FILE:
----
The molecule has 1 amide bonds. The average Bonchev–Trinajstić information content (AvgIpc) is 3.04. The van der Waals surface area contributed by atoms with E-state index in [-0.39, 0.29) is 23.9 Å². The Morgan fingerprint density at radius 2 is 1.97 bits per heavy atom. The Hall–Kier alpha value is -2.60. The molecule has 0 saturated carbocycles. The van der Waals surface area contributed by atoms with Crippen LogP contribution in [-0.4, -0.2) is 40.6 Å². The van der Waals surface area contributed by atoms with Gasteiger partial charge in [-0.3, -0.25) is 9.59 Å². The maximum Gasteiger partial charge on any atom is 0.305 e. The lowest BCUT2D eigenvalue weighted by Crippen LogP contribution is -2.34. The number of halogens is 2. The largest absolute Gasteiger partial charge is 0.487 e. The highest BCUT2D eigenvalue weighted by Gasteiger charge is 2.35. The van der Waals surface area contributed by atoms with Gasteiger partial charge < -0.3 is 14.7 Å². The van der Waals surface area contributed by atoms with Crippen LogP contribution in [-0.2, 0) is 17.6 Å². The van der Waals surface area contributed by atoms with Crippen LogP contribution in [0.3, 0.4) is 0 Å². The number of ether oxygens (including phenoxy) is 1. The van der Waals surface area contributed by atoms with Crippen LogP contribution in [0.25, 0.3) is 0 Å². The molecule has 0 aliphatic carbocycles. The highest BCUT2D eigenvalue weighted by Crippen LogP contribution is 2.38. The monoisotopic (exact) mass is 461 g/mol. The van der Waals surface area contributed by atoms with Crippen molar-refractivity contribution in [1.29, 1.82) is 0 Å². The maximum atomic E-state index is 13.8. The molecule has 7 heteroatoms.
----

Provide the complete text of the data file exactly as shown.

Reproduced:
The molecule has 1 amide bonds. The average Bonchev–Trinajstić information content (AvgIpc) is 3.04. The van der Waals surface area contributed by atoms with E-state index in [-0.39, 0.29) is 23.9 Å². The Morgan fingerprint density at radius 2 is 1.97 bits per heavy atom. The Hall–Kier alpha value is -2.60. The molecule has 0 saturated carbocycles. The van der Waals surface area contributed by atoms with Crippen LogP contribution in [-0.4, -0.2) is 40.6 Å². The van der Waals surface area contributed by atoms with Gasteiger partial charge in [-0.3, -0.25) is 9.59 Å². The maximum Gasteiger partial charge on any atom is 0.305 e. The lowest BCUT2D eigenvalue weighted by Crippen LogP contribution is -2.34. The number of halogens is 2. The largest absolute Gasteiger partial charge is 0.487 e. The highest BCUT2D eigenvalue weighted by Gasteiger charge is 2.35. The van der Waals surface area contributed by atoms with Gasteiger partial charge < -0.3 is 14.7 Å². The van der Waals surface area contributed by atoms with Crippen LogP contribution in [-0.2, 0) is 17.6 Å². The van der Waals surface area contributed by atoms with Crippen LogP contribution in [0.3, 0.4) is 0 Å². The number of ether oxygens (including phenoxy) is 1. The van der Waals surface area contributed by atoms with Crippen LogP contribution in [0.25, 0.3) is 0 Å². The molecule has 0 aliphatic carbocycles. The highest BCUT2D eigenvalue weighted by Crippen LogP contribution is 2.38. The monoisotopic (exact) mass is 461 g/mol. The van der Waals surface area contributed by atoms with Crippen molar-refractivity contribution in [1.29, 1.82) is 0 Å². The maximum atomic E-state index is 13.8. The molecule has 7 heteroatoms.